Most often, Agile tools are used for software development, but recently flexible methodologies are being actively used in other areas as well. In some industries, the use of Agile can be severely restricted or even impossible. For example, in pharmaceutical industry, it is virtually impossible to organize a flexible production cycle.

Agile is most effective in areas where you need to react very quickly to market changes, such as marketing. This is why Agile marketing is gaining in popularity. In 2012, an updated Agile Marketing Manifesto was published, which largely carried forward the principles of the classic Agile Manifesto.

New Agile Marketing Manifesto: Fundamental postulates

  1. Accurate research, not opinions and biases.
  2. Cooperation aimed at respecting the interests of the client, not rigid hierarchy.
  3. Iteration and adaptation, not complicated planning in advertising campaigns.
  4. Customer research, not statistical forecasting.
  5. Flexible, not rigid planning.
  6. Adapting to change, not blindly sticking to a plan.
  7. Lots of small experiments, not one big one.

Agile implementation

Agile implementation

Many companies find it difficult to implement Agile, because this methodology is a special work culture that employees and the company itself will have to get used to over a period of time. In order to establish an effective Agile product development cycle, first of all, you need a specially trained Agile team, which the team leader can trust. There are several ways to effectively organize Agile training for your team:

  1. Agile coach. Finding the right Agile coach for your company can be a daunting task. Firstly, without Agile knowledge, it is difficult to assess the qualifications of a coach and the quality of his work. Oftentimes, someone who is hired as an Agile coach begins to act as a scrum master. Without prior training of the team, this method can only harm the company and bring confusion to work processes.
  2. Agile trainings for the leader. First, the leader is trained in Agile, and then he trains the team. The main disadvantage of this method is that the main burden of Agile implementation falls on the shoulders of the manager, while he continues to be shoulder his daily workload.
  3. Agile courses. Training in Agile courses provides an opportunity to introduce the entire team to the culture and methodology of Agile. The main thing is to choose quality courses that are well known for positive reviews from other students. For example, with the Lectera course "Managing Business Effectively on Agile Methodology", the leader will quickly master the principles of working in Agile, and by signing up for Lectera's Corporate tariff, he will immediately be able to organize training for his employees. The advantage of Lectera courses is that the main emphasis is on practical aspect: students can put to use the knowledge gained with the help of accompanying cases and exercises.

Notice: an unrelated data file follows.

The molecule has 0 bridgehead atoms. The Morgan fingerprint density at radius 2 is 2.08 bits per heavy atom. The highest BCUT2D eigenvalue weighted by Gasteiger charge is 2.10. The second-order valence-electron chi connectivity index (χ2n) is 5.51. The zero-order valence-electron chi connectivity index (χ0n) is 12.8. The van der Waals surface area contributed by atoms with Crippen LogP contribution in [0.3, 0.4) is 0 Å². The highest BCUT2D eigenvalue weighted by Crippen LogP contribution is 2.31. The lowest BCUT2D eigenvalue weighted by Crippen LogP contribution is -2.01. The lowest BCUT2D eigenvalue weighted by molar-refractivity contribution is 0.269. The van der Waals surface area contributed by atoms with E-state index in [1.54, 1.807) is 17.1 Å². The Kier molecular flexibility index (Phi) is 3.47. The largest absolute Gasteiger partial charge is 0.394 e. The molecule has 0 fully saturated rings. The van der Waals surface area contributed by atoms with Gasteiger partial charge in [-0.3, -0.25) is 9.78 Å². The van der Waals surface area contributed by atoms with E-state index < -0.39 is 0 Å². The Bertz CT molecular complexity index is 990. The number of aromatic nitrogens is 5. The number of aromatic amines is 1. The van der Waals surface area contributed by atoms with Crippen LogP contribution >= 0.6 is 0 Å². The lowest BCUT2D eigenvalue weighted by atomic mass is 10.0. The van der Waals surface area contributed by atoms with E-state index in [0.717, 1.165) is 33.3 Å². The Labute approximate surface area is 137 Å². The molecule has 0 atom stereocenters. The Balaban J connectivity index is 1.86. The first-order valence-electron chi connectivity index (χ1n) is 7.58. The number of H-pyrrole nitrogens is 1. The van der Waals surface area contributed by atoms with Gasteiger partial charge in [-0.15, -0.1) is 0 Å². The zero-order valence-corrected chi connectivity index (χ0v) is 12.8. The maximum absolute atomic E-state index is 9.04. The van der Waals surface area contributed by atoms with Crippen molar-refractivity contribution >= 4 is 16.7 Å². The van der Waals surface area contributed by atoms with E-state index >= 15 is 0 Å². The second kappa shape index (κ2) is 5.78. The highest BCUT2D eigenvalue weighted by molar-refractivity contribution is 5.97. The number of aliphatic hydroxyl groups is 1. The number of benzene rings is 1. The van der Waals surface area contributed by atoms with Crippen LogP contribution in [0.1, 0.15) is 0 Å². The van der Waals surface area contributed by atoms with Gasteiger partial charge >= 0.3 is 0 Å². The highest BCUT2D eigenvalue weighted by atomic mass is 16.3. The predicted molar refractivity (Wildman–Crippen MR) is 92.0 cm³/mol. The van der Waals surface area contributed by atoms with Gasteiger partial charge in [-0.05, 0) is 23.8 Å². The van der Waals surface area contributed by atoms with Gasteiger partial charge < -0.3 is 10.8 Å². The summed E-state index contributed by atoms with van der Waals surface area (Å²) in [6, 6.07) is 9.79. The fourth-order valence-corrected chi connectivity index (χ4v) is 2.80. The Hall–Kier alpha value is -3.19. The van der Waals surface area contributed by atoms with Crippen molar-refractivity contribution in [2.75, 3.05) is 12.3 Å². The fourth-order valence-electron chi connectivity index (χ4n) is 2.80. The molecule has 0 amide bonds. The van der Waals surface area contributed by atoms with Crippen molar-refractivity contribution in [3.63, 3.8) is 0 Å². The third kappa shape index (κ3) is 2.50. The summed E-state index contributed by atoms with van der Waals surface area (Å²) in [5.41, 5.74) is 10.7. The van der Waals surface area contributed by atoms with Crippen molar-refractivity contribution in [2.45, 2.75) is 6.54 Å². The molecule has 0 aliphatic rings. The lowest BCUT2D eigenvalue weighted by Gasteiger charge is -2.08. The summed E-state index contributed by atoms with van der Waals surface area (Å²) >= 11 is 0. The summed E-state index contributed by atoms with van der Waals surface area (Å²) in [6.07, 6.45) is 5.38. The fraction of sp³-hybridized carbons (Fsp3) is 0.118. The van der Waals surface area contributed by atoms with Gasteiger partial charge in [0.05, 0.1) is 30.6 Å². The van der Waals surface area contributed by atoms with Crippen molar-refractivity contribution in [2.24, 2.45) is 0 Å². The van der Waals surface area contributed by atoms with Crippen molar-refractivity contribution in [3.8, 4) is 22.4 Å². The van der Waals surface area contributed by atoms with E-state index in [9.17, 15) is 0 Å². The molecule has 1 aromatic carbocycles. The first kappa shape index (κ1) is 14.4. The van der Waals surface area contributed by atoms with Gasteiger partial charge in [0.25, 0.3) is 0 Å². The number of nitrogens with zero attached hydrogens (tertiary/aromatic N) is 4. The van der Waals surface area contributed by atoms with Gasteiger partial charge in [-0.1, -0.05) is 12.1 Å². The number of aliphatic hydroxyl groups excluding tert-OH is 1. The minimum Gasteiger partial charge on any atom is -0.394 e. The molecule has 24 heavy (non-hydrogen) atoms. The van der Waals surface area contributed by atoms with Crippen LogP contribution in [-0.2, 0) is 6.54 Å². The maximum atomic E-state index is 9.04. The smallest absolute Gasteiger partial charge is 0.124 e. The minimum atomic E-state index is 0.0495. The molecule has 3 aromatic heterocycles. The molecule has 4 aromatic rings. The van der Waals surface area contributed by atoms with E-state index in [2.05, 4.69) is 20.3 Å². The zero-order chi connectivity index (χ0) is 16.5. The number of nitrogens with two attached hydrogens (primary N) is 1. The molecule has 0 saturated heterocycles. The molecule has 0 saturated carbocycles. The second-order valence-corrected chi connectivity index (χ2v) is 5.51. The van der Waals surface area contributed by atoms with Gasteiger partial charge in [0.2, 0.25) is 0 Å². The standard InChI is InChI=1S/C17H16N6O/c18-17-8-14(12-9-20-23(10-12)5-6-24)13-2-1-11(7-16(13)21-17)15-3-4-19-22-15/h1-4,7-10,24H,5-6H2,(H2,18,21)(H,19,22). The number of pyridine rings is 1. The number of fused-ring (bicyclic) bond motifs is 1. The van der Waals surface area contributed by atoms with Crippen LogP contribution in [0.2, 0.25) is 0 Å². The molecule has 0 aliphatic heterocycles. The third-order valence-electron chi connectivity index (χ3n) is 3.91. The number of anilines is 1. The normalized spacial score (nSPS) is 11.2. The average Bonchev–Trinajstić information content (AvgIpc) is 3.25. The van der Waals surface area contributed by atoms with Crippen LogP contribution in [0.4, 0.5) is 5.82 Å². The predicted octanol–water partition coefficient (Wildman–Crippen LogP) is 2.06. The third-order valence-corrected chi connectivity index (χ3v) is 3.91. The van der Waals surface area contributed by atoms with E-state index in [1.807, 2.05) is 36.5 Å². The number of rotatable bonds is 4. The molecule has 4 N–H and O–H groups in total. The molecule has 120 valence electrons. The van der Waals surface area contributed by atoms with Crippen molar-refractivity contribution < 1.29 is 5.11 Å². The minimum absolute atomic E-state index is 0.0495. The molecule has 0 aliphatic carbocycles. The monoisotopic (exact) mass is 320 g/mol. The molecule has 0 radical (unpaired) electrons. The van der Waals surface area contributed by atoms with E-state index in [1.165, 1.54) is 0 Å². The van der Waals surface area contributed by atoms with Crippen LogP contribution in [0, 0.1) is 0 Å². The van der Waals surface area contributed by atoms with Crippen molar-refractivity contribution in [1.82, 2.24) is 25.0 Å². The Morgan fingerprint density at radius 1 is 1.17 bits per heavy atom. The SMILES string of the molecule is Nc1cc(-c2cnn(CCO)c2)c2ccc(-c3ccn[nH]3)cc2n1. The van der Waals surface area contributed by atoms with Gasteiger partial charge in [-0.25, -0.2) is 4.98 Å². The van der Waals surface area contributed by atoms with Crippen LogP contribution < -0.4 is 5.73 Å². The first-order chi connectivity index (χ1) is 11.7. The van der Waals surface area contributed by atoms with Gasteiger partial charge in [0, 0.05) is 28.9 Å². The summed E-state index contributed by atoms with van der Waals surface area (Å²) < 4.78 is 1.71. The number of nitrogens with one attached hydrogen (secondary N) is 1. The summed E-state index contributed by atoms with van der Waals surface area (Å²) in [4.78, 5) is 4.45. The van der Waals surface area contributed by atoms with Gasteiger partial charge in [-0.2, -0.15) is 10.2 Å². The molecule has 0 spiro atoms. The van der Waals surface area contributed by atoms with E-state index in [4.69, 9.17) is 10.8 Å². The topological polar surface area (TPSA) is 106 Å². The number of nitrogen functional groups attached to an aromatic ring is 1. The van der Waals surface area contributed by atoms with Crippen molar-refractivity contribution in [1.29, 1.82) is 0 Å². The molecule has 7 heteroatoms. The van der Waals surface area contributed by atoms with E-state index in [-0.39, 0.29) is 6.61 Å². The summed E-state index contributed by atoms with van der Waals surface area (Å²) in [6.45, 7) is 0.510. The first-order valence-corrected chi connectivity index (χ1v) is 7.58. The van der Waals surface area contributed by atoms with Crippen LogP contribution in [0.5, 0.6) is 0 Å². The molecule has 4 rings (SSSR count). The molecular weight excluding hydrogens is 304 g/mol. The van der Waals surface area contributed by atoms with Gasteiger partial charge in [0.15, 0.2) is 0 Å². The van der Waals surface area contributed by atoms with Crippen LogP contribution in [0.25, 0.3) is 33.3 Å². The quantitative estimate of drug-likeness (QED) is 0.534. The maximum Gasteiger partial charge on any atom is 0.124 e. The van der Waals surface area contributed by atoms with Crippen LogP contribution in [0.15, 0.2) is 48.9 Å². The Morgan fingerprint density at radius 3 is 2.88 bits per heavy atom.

Reading specialized literature will also be useful for learning Agile, as long as you do not forget that books are only an auxiliary tool, and by itself, knowledge gained from book is not enough to instantly switch to Agile. To implement Agile, you first need to try it out in practice, because it is the same skill as any other, what is needed is experience and proficiency.

Books on Agile, its technology and philosophy:

  1. Agile Software Development Manifesto.
  2. Eliyahu Goldratt, Jeff Cox. "Goal: a process of continuous improvement."
  3. Jeff Sutherland. SCRUM. A revolutionary method of project management ".
  4. Henrik Kniberg. "SCRUM and XP: From the Trenches."
  5. David Anderson. "Kanban. An alternative path to Agile ".
  6. Andrew Stellman, Jennifer Green. "Comprehending Agile. Values, principles, methodologies"

The main thing in the article

  1. Agile is a family of methodologies which mandate a flexible project plan that can easily respond to changes.
  2. SCRUM is an Agile framework. In SCRUM, work on a task is divided into equal intervals called "Sprints". Analysis of sprints allows you to track your performance.
  3. Kanban is an Agile methodology. The main indicator of efficiency for Kanban is the speed of problem solving. To track progress, the stages of work on each task are visualized on a Kanban board.
  4. SCRUM and Waterfall are two of the most popular methodologies for software development. SCRUM is better suited for mature teams.
  5. Flexible methodologies are ideal for areas where there is need to respond quickly to market changes, such as programming and marketing.
  6. To work effectively with Agile, it is necessary to train the team well. The most convenient way to do this is to take Agile courses.